My son has, over the past year, developed an intense interest in all things football and is very excited to be only a week or so away from starting play with a more formal team. I was reading an open letter to parents of players yesterday, from a coach of one of the slightly older teams in town, and it left me with an icky feeling in the pit of my stomach. Basically the traditional/conventional view of kids and parenting kind of thing,an outline of how he sees the parent role with phrases like "Parents would do well to remember a few simple facts: ....Only the best players play.... In our "Me First" society, some parents seem to prefer being their son's friend rather than his parent. Your son has plenty of friends. He needs a parent to provide discipline and guidance....... Under no circumstances should you allow your son to quit!" So I deleted the letter, took a deep breath (thank you to this group for the frequent reminders to do that!), and later on in the day found it all coming up again in my art journaling.

Lots of little boxes were appearing on my page, all quite similar. A song my mother used to sing when I was little came into my head, and I googled the lyrics to find out its name -- "Little Boxes". And then to the lovely YouTube to hear the version my mother must have heard:
Or maybe it was Pete Seeger:

And then I found LOTS more! Apparently the theme song for tv series Weeds, which I will now have to check out. I love these two: and . (Ya gotta love Randy Newman!) Whoa! All of these connections and a musical smorgasbord to boot as a result of reading one open letter!

I had the song and the football letter and lots of recent posts from Always Learning swirling around in my head, posts about parenting younger children and living with teens. And they all sort of funneled down into one word: Expectations. Beliefs projected on the future, what we think should happen. A rigid bias towards some envisioned result.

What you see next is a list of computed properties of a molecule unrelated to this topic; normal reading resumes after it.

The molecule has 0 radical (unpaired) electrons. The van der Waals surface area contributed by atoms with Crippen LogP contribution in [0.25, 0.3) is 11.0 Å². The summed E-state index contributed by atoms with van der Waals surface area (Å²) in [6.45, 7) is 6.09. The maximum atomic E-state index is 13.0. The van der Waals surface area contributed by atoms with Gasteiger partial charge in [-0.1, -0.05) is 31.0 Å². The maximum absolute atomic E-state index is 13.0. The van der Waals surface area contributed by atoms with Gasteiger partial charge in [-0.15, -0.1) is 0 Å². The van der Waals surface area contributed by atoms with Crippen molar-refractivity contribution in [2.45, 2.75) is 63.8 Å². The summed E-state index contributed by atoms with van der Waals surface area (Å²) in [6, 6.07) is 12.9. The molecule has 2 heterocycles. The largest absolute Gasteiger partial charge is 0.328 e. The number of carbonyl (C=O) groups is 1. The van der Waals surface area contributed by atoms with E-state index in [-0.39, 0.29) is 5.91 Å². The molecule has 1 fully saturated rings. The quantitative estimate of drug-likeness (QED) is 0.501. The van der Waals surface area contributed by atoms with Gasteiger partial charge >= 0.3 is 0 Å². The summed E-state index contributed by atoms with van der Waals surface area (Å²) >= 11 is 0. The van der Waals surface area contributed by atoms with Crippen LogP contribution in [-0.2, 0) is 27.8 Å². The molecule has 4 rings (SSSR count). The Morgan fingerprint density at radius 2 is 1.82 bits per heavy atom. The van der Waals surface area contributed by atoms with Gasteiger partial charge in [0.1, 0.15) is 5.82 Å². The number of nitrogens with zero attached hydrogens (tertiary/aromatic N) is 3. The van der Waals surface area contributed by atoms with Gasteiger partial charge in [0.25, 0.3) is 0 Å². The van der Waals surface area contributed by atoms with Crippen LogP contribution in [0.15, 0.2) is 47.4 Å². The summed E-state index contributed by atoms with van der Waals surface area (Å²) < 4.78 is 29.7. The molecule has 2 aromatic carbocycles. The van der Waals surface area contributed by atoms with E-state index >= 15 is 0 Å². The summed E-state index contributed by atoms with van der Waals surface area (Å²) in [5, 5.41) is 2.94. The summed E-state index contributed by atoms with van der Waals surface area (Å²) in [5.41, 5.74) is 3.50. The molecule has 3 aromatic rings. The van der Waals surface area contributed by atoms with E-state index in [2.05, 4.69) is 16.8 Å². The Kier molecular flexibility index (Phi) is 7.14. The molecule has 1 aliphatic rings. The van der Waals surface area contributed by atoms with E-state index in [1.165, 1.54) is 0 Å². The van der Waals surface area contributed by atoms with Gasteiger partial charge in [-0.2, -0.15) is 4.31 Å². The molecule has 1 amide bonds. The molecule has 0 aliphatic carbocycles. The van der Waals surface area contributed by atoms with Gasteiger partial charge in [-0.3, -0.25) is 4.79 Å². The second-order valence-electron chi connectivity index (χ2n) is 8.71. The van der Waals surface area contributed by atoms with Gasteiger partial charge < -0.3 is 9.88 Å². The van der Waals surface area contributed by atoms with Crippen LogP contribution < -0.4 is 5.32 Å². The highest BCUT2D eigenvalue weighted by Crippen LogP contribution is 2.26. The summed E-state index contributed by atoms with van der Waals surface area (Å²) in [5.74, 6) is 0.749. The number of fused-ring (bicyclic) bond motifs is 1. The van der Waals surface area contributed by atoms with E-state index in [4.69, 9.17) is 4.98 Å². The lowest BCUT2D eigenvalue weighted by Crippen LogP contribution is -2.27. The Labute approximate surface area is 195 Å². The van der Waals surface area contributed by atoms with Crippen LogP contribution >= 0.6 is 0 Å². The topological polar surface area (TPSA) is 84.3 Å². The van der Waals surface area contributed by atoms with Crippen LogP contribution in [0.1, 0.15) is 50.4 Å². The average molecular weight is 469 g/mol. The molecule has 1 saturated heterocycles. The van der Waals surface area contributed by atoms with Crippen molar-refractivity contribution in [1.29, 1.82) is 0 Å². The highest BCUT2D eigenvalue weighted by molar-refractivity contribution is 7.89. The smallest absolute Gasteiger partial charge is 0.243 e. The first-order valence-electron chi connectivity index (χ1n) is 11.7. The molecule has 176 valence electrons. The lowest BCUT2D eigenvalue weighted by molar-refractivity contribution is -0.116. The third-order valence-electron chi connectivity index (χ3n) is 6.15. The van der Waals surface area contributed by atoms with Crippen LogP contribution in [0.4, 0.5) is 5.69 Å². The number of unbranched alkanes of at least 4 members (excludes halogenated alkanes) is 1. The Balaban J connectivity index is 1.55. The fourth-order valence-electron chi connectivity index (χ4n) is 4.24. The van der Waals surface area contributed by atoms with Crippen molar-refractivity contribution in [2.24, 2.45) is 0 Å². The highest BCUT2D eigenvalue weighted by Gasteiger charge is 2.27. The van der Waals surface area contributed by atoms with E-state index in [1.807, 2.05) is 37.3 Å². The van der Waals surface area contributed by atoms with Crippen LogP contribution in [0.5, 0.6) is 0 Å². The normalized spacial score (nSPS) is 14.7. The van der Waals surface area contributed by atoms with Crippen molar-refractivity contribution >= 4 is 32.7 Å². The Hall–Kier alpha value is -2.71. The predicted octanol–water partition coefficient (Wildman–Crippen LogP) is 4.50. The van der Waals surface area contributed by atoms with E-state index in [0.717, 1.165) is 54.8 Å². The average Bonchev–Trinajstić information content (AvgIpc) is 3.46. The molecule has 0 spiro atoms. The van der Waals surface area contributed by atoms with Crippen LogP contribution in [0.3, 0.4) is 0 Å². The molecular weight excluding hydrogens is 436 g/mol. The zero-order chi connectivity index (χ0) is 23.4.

I think that some of my biggest mental difficulties with parenting and unschooling have come as a result of unexamined expectations. I expected early parenthood to be a certain way because of how I was raised and what I may have observed in other people. I expected my own behavior with my son as a toddler to be a certain way because of how I was raised, books I read, societal pressures and 'norms'. It wasn't until I really looked at my own behavior in situations, the results of my own actions, and what I felt and wanted from deep in my own heart that I started to make changes away from doing what was expected to doing what was right for my child and my immediate family. Started looking at what the needs and desires were in that moment. It led me to unschooling, among other things. ;-)

Some of my own hurts in life have come from a place of feeling as if someone close to me expects something of me but just doesn't see the real me. The script is written without my input! I don't want to do that to my son. I don't want to push and squeeze him into a little box of my making (or my parents'... or society's...). I find that letting go of expectations is a constant, continual process. It takes effort on my part, but makes our life much sweeter and happier, more peaceful.

As my son has entered his teen years (and really, before that too) I have had to be even more conscious of letting go of expectations I had regarding his wants and needs. As a younger boy, he liked cooperative and noncompetitive games and lots of time with my husband and I. Now, lo and behold, he loves football! Loves the competitive aspect of it, and craves more time with his friends and less time with parents. Sometimes I think that some of the big turmoils created between parents and teens start with the parents continuing to expect the same 'younger child' wants and needs from their teens. Kids mature, they grow and learn, they get adult level hormones! Static expectations, trying to fit them into the same old little boxes of the past, these don't allow us to truly see who our kids are, what they may need and desire today, right in this moment.

All that said, I do think that expectations can be a desirable thing, as well. I have expectations that my husband will continue to work for pay so that we can continue our unschooling lifestyle, because we have talked about that and agreed upon it. I have expectations that guests in my home will treat us with respect. The principles by which we live here as a family are a sort of expectation, guidelines of behavior that make us all feel secure and safe and happy living here together. As in all of the variations of the song "Little Boxes", the principles are the basic song structure and melody which we all then create our unique and individual lives from.

And I have the expectation that in order to create a peaceful family life and expansive learning opportunities, I must be willing to engage in a lot of self-examination and be open to change.<g>